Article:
CNCd bashguard is a high quality piece of protection, removable via four bolts and noise insulated inside with moto foam

Most e-bikes, nay all e-bikes, I can think of, use a plastic bashguard around and under the motor shell, but Privateer’s CNCd an alloy one instead. Which must surely be stronger and more resilient. This clangs like a ship’s bell whenever you flick a rock into it (fairly regularly, it turns out) or sump out the bike. It’s a nice design feature, but as I’ve never had a problem with a plastic guard here I’m wondering if Privateer has solved a problem that didn’t exist. I also had to loosen it to feed more dropper cable through when adjusting the post’s height in the frame.

Horst link and Fox Performance Elite level shock work to make the bike comfortable and grippy on big terrain

Horst Link Suspension

The suspension design makes it instantly recognisable as a Privateer with a Horst link layout and its telltale pivot on the chainstay, that sloping rocker link and a vertically mounted shock generating 161mm travel and leaving space for a water bottle. There are dual-sealed oversized bearings on that rocker link for durability too. A quick perusal of the suspension charts shows the bike has roughly the same progression as the analoge 161, but there’s much less anti-squat, which of course makes sense because an e-bike has a motor to smooth out your choppy pedal strokes.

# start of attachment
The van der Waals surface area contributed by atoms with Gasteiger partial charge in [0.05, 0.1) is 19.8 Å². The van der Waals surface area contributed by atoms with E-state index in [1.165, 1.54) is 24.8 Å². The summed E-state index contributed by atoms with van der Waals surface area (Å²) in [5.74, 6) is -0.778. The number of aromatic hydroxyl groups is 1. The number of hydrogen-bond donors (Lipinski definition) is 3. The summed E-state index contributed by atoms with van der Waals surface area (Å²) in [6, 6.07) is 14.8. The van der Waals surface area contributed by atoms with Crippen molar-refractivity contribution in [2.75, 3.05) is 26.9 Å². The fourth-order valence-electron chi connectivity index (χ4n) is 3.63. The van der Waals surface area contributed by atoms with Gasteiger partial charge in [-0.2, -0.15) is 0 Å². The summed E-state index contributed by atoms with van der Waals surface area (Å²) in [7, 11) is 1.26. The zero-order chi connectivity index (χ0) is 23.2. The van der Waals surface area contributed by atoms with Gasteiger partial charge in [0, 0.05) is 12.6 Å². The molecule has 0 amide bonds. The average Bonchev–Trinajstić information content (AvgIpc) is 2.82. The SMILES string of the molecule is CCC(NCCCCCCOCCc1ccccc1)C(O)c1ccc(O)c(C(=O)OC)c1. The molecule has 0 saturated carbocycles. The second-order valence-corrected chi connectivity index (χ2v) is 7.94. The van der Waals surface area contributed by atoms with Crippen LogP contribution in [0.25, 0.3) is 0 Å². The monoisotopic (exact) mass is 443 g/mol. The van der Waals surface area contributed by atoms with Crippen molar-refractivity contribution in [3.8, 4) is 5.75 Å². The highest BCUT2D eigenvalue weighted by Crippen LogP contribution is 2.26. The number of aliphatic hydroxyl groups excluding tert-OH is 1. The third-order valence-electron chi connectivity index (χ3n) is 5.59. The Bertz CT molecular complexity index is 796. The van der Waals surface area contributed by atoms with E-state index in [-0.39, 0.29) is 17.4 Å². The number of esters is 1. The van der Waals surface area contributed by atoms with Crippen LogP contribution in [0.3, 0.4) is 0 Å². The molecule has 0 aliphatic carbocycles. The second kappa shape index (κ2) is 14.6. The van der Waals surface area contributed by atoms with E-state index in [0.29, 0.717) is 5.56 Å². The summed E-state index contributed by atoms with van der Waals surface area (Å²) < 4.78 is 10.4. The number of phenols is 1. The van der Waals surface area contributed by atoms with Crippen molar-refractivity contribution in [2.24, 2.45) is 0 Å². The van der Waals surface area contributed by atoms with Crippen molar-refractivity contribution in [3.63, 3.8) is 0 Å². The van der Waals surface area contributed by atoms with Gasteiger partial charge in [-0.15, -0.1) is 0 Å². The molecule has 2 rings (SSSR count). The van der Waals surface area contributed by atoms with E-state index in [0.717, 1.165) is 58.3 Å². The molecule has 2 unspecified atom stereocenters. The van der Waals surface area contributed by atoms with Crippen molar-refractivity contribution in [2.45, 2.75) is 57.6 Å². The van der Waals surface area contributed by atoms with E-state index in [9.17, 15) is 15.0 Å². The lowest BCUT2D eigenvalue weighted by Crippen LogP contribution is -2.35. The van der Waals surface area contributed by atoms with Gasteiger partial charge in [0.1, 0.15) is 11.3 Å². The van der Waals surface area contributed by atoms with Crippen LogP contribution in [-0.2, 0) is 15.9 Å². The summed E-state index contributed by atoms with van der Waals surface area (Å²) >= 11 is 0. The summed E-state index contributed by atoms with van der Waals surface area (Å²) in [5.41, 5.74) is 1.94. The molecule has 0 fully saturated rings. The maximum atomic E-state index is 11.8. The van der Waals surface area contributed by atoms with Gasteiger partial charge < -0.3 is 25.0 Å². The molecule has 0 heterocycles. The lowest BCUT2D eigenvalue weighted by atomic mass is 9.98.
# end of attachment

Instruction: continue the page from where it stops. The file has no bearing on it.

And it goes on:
You could honestly get a plus size rear tyre in the back of the E161… but please dont, itll screw up the geometry


The rear triangle is a stauncher looking construction with the best tyre clearance I’ve ever seen. You could probably fit a 3.0in fat bike tyre in there, although Privateer says 2.5in is the limit. It’s almost as though the plan was to make a full 29in option, although you really wouldn’t want to try it because without a geo-adjust flip chip the BB would sit too high off the ground.

The E161 has different chainstays for each of the sizes, to ensure a consistent fore and aft balance across the spread

Privateer was an early adopter of modern sizing and relaxed geometry and the E161 continues that tradition with a near-identical layout to the 161, the only difference being a slightly slacker seat tube angle to get more more weight over the rear wheel. That means you get four sizes, from P1 with a 445mm reach up to 515mm on the P4, a 63.9º head angle and 1,293mm wheelbase on the P3 that I rode. It’s a big bike then, longer and with more generous reach than the Canyon Torque:ON, for example. Privateer’s also had the good sense to build three different chainstays for the four sizes (P1 and P2 use the same length), meaning you get proportional geometry and in theory a P1 should ride just like a P4. That’s no small undertaking for a small brand and it’s the expensive way to do it too.